Linnaeus's Two-toed Sloth
(Choloepus didactylus) #61-98

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Physical characteristics and distribution

The head and body length of Linnaeus's Two-toed Sloth is 540-740 mm, and the tail is absent or vestigal. Weights range from 4.0-8.5 kg. Coloration is grayish brown with a pale face, and during the wet season, algae growth can produce a greenish cast in the coat. This growth may provide nutritional benefits through skin absorption or licking the fur, in addition to helping camouflage the sloth. Each limb terminates in a long curved foot. The forefeet have only two digits which are bound by skin the entire length. The hind feet have three, which are hooklike claws. They are used to suspend the animal from tree branches and unlike Three-toed Tree Sloths, these mammals spend almost their entire lives upside-down. They eat, sleep, mate and even give birth in this position. When sleeping, they rest their head between the foreleg, on the chest. The feet are so close together, the animal looks like a bunch of dried leaves. They are almost entirely arboreal and nocturnal, coming down to the the ground about once a week to urinate and defecate. They are good swimmers, employing a sort of breast stroke.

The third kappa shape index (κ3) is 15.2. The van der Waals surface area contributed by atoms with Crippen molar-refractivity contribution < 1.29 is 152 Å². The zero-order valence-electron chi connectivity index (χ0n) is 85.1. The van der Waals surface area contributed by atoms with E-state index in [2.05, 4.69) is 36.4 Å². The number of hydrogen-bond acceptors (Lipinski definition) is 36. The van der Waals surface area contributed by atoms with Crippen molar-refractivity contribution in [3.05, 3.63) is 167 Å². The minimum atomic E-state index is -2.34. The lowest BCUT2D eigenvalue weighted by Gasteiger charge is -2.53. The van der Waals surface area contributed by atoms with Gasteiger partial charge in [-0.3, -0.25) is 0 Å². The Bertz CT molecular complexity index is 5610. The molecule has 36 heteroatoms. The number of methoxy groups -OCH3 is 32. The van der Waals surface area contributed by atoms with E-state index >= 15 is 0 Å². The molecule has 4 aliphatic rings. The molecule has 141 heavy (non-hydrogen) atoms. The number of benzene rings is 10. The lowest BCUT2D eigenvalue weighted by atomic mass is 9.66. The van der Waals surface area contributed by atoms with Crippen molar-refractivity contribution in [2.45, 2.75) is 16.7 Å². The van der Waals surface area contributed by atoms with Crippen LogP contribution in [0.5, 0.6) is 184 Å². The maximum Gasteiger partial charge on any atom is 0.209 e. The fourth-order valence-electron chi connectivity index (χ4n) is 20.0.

Linnaeus's Two-toed Sloths have the lowest and most variable body temperature of any mammal, ranging from 24°C to a high if 33°C. Thus they inhabit equatorial tropical forests of constant temperatures eating fruits, leaves, and tender twigs, using their arms to pull the food toward them. They are most vulnerable when on the ground, falling prey to jaguars, ocelots, and other cats. In defense they use their sharp claws and teeth, and can inflict severe wounds.

Sexual maturity in females occurs at 3.5 years and in males at 4-5 years. Gestation is about 5 months and the infant weighs 350-454 grams at birth. At 5 months the young feeds independent of its mother, but may continue a close association with each other until 2 years of age.

The distribution of Linnaeus's Two-toed Sloth is in the Guinas and Venezuela (delta and south of Rio Orinoco) south into Brazil (Maranhao west along Rio Amazonas/Solimoes) and west into upper Amazon Basin of Ecuador and Peru.

Description of the brain

Animal source and preparation
All specimens collected followed the same preparation and histological procedure.

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